DR. FRED HELLINGER of the U.S. Department of Health and Human Services is an economist, not a physician. But at the Seventh International Conference on AIDS last week, he delivered an utterly bone-chilling prognosis.
Forget everything you've heard about cost, he said: The old forecasts put the lifetime expense of treating an AIDS patient somewhere between $40,000 and $75,000. Unfortunately, this guess fails to factor in the relatively new costs of early treatment for people who have the AIDS virus (HIV) but not the fully active disease. The real tab, Hellinger reckons, will weigh in at closer to $85,333 per patient. Such trends are striking cold terror in the hearts of recession-dazed politicians and bureaucrats.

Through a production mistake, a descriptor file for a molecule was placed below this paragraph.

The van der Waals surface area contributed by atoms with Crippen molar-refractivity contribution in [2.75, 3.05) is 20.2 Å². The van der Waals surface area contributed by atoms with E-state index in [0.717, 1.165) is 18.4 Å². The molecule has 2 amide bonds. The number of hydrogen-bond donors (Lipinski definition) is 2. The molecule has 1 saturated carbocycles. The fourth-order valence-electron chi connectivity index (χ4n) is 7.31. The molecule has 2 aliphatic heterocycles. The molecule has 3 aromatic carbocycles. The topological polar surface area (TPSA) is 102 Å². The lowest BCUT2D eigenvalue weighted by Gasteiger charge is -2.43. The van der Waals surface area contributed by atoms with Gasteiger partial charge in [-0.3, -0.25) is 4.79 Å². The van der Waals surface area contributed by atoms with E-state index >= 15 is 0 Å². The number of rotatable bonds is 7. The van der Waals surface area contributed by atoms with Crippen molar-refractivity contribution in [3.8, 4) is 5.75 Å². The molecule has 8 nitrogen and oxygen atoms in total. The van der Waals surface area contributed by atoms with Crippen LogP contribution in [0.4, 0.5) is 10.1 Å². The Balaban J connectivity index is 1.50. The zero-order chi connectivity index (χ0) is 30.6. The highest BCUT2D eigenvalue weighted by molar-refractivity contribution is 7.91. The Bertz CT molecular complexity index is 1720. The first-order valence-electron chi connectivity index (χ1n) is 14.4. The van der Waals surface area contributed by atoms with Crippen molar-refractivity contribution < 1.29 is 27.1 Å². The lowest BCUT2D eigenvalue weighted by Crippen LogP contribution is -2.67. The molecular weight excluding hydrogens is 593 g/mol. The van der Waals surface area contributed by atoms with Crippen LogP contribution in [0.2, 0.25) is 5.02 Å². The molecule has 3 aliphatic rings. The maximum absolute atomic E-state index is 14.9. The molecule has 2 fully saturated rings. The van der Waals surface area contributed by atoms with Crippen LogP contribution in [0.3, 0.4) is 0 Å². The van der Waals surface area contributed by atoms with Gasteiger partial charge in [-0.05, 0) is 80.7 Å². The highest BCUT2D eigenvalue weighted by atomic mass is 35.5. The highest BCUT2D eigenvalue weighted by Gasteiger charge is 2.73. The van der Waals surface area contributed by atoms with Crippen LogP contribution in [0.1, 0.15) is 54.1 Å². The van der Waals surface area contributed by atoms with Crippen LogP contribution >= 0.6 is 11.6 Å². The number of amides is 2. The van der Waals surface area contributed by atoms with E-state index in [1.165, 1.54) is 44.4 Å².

That is all the more reason to bolster our efforts to curb the spread of AIDS. There are many ways to do this. For example: A New York City study presented at the conference shows that chancroid (or genital sores) raises the risk of female-to-male transmission. A stronger attack on this venereal disease would reap a double benefit.
Studies in New York, San Francisco, Edinburgh, Scotland, and elsewhere show that addicts are willing to modify their high-risk behavior with effective intervention.
The best reasons for battling AIDS are humanitarian. But with better prevention programs, we could save our money as we save our skins.